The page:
Why Christmas is Held on December 25th
According to popular tradition, Christmas is celebrated on December 25th to honor the birth of Jesus. However, no records exist in the Bible or elsewhere to suggest that Jesus was actually born on this date, which raises the important question – why is Christmas celebrated on December 25th? In fact, the selection of this date has its root in both Persian and pagan traditions.
Jesus Was Probably Not Born In December
The Catholic Encyclopedia admits “there is no month in the year to which respectable authorities have not assigned Christ's birth.” There are, however, a number of reasons to suggest that Jesus was probably not born in December.
Firstly, Luke 2:8 states that on the night of Jesus' birth “there were in the same country shepherds abiding in the field, keeping watch over their flock by night.” Many scholars agree that this would have been unlikely in December, as shepherds would have been keeping their flock under cover during the cold winter months.
Many scholars have stated that shepherds would not watch their flock overnight in December, but would keep them under cover. ‘The Good Shepherd’ from the early Christian catacomb of Domitilla/Domatilla (Crypt of Lucina, 200-300 AD). ( Public Domain )
Secondly, it is written in the Bible that Joseph and Mary travelled to Bethlehem to register in a Roman census (Luke 2:1-4). However, such censuses were not taken in winter when temperatures often dropped below freezing and roads were in poor condition.
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But Pagan Celebrations Were Happening At That Time
Since it appears unlikely that Jesus was born on December 25th, it raises the logical question of why Christmas is celebrated on this date. The answer points back to pagan celebrations which occurred around the winter solstice. Two celebrations in particular took place around December 25 - Saturnalia and the birthday of the sun god, Mithra.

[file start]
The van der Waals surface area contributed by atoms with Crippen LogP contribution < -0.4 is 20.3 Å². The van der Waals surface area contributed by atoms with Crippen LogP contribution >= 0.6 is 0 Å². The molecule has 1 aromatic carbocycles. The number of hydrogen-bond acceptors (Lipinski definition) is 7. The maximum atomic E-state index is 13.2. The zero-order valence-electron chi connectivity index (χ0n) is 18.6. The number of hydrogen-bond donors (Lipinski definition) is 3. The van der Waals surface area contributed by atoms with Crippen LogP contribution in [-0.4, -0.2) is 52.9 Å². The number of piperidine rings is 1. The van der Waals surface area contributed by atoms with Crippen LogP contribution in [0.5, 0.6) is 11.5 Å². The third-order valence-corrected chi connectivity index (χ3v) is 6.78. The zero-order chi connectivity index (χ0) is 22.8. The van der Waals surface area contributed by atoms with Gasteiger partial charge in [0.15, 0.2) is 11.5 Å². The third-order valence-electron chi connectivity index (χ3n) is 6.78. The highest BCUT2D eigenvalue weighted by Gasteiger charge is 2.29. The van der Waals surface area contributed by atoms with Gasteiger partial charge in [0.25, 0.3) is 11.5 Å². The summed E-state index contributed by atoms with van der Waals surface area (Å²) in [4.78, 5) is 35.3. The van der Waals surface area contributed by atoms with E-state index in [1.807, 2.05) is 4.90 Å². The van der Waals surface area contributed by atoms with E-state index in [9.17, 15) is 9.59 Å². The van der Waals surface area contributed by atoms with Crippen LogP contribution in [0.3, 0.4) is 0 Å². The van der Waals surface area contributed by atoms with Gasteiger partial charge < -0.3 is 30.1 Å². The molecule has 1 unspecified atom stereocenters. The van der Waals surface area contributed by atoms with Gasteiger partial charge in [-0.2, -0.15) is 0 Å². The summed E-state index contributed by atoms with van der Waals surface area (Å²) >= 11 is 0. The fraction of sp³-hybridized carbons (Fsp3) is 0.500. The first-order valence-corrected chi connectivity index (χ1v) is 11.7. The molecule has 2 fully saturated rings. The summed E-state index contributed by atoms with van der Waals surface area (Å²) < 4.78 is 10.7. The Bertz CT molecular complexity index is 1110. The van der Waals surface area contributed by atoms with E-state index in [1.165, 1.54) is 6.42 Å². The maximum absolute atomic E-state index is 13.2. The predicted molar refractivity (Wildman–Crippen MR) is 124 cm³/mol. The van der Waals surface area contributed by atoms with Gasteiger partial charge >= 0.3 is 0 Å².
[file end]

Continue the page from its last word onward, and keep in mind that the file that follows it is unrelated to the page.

‘Saturnalia’ by Antoine Callet . ( CC0)
The Saturnalia festival began on December 17th and later expanded with festivities through to December 25th. It paid tribute to Saturn, the agricultural god of sowing and husbandry, and was associated with the renewal of light and the coming of the new year. The holiday was celebrated with a sacrifice in the Temple of Saturn, followed by a public banquet and private gift-giving, continual partying, and a carnival atmosphere.
It Was Mithra’s Birthday
Followers of the cult of Mithras (Mithra), which became popular among the military in the Roman Empire from the 1st to 4th centuries AD, are believed to have celebrated his birthday on December 25th, which was the most holy day of the year for many Romans.
Marble carving of the god Mithras slaying a mystic bull. ( Reimar / Adobe Stock)
The worship of the sun god, Mithra (proto-Indo-Iranian ‘Mitra’), has its origin in Persia, from around the 6th century BC, and was later adapted into ancient Greece as ‘Mithras’. The most popular hypothesis is that Roman soldiers encountered this religion during military excursions to Persia.
While it is widely accepted that the Mithraic New Year and the birthday of Mithras on December 25 were celebrated as part of the Roman Natalis Invicti festival, some scholars have argued that the Natalis Invicti was a general festival of the sun, and was not specific to the Mysteries of Mithras. Nevertheless, it is clear that December 25 was an important day for the Romans and it revolved around a celebration of the sun.
Dedication made by a priest of Jupiter Dolichenus on behalf of the well-being (salus) of the emperors, to Sol Invictus and the Genius of the military unit equites singulares Augusti. ( Public Domain )
The Pagan-Christian Fusion, Why We Celebrate Christmas on December 25
When King Constantine converted to Christianity in the fourth century, he had quite a challenge ahead of him with regard to converting an empire full of pagans. It was therefore decided to celebrate the birth of Jesus on a date that was already sacred according to pagan traditions.
So as a compromise with paganism and in an attempt to give the pagan holidays Christian significance, it was simply decided that the birthday of the Sun God would also be the birthday of the Son of God. The Catholic Encyclopedia quotes an early Christian as saying, “O, how wonderfully acted Providence that on that day on which that Sun was born.... Christ should be born.”
Top Image: The birthday of a Sun God became the birthday of the Son of God. Source: Renáta Sedmáková /Adobe Stock
Updated on December 25, 2020.